Sermon on the Mount by Carl Bloch (1877)
Sermon on the Mount by Carl Bloch (1877)

The Sermon on the Mount (anglicized from the Matthean Vulgate Latin section title: Sermo in monte) is a collection of sayings attributed to Jesus of Nazareth found in the Gospel of Matthew (chapters 5, 6, and 7)[1][2] that emphasizes his moral teachings. It is the first of five discourses in the Gospel and has been one of the most widely quoted sections of the Gospels.[3]

Background and setting

See also: Ministry of Jesus

The Sermon on the Mount is placed relatively early in Matthew's portrayal of Jesus' ministry--following, in chapter 3, his baptism by John and, in chapter 4, his sojourn and temptation in the desert, his call of four disciples, and his early preaching in Galilee.

The five discourses in the Gospel of Matthew are: the Sermon on the Mount (5-7), the discourse on discipleship (10), the discourse of parables (13), the discourse on the community of faith (18), and the discourse on future events (24-25).[4] However, like all or most of the other "discourses" in Matthew, the Sermon on the Mount should not be seen as an actual speech by Jesus of Nazareth but as a literary construct by the Gospel writer using material drawn from various places in his sources,[5] i.e., Q (the non-Markan source he shared with Luke), Mark, and his own unique sources or sources (M). Also, like all the other "discourses," this one has Matthew's concluding statement (7:28-29) that distinguishes it from the material that follows. For similar statements at the end of the other discourses, see 11:1; 13:53; 19:1; 26:1.

It may be common to speculate on where the Sermon on the Mount occurred and designate it the Mount of Beatitudes. In fact, the traditional site is understood to be a hill on the shore of the Lake of Galilee. However, because the "sermon" was not likely an actual event in the ministry of Jesus, it is pointless to seek its location in a specific place or time.

Nevertheless, this long "sermon" is one of the most widely quoted sections of the Gospels,[3] including some of the best-known sayings attributed to Jesus, such as the Beatitudes and the commonly recited version of the Lord's Prayer. It also contains what many consider to be the central tenets of Christian discipleship.[3]

The setting for the "sermon" is given in Matthew 5:1-2. There, Jesus is said to see the crowds, to go up the mountain accompanied by his disciples, to sit down, and to begin his speech.[6]

Components

See also: Beatitudes, Salt and Light, Light of the World, Lamp under a bushel, The Mote and the Beam, and Wise and Foolish Builders

The Lord's Prayer, in Matthew 6:9, 1500, Vienna
The Lord's Prayer, in Matthew 6:9, 1500, Vienna

Although the issues of Matthew's compositional plan for the Sermon on the Mount remain unresolved among scholars, its structural components are clear.[7][8]

Matthew 5:3–12[9] includes the Beatitudes. These describe the character of the people of the Kingdom of Heaven, expressed as "blessings".[10] The Greek word most versions of the Gospel render as "blessed," can also be translated "happy" (Matthew 5:3–12 in Young's Literal Translation[11] for an example). In Matthew, there are eight (or nine) blessings, while in Luke there are four, followed by four woes.[10]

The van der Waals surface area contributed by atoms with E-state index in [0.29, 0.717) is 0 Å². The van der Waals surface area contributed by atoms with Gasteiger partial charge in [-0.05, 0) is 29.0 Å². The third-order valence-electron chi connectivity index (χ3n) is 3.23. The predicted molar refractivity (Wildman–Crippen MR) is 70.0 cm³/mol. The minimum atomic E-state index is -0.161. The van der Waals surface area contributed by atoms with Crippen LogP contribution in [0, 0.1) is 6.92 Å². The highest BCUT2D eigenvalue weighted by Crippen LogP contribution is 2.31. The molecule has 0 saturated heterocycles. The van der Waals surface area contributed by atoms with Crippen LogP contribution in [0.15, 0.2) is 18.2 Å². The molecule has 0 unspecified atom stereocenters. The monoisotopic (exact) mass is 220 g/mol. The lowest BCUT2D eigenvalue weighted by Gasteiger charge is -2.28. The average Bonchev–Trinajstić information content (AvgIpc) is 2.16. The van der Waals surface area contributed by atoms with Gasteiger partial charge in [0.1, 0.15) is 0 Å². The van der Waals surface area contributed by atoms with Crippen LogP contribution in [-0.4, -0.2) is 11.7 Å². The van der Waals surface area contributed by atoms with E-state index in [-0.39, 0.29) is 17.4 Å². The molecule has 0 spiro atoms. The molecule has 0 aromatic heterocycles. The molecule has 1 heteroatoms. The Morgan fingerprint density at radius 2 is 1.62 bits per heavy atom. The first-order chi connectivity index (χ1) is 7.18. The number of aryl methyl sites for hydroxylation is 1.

In almost all cases the phrases used in the Beatitudes are familiar from an Old Testament context, but in the sermon Jesus gives them new meaning.[12] Together, the Beatitudes present a new set of ideals that focus on love and humility rather than force and mastery; they echo the highest ideals of Jesus' teachings on spirituality and compassion.[12]

In Christian teachings, the Works of Mercy, which have corporal and spiritual components, have resonated with the theme of the Beatitude for mercy.[13] These teachings emphasize that these acts of mercy provide both temporal and spiritual benefits.[14]

Matthew 5:13–16[15] presents the metaphors of salt and light. This completes the profile of God's people presented in the beatitudes and acts as the introduction to the next section.

There are two parts in this section, using the terms "salt of the earth" and Light of the World to refer to the disciples – implying their value. Elsewhere, in John 8:12,[16] Jesus applies 'Light of the World' to himself.[17]

Jesus preaches about Hell and what Hell is like: "But I say unto you, That whosoever is angry with his brother without a cause shall be in danger of the judgment: and whosoever shall say to his brother "Raca (fool)" shall be in danger of the council: but whosoever shall say, Thou fool, shall be in danger of hell fire."[18]

A page from Matthew, from Papyrus 1, c. 250 AD
A page from Matthew, from Papyrus 1, c. 250 AD

The longest section of the Sermon is Matthew 5:17–48,[19] traditionally referred to as "the Antitheses" or "Matthew's Antitheses". In the section, Jesus fulfils and reinterprets the Old Covenant and in particular its Ten Commandments, contrasting with what "you have heard" from others.[20] For example, he advises turning the other cheek, and to love one's enemies, in contrast to taking an eye for an eye. According to most interpretations of Matthew 5:17, 18, 19, and 20, and most Christian views of the Old Covenant, these new interpretations of the Law and Prophets are not opposed to the Old Testament, which was the position of Marcion, but form Jesus' new teachings which bring about salvation, and hence must be adhered to, as emphasized in Matthew 7:24–27[21] towards the end of the sermon.[22]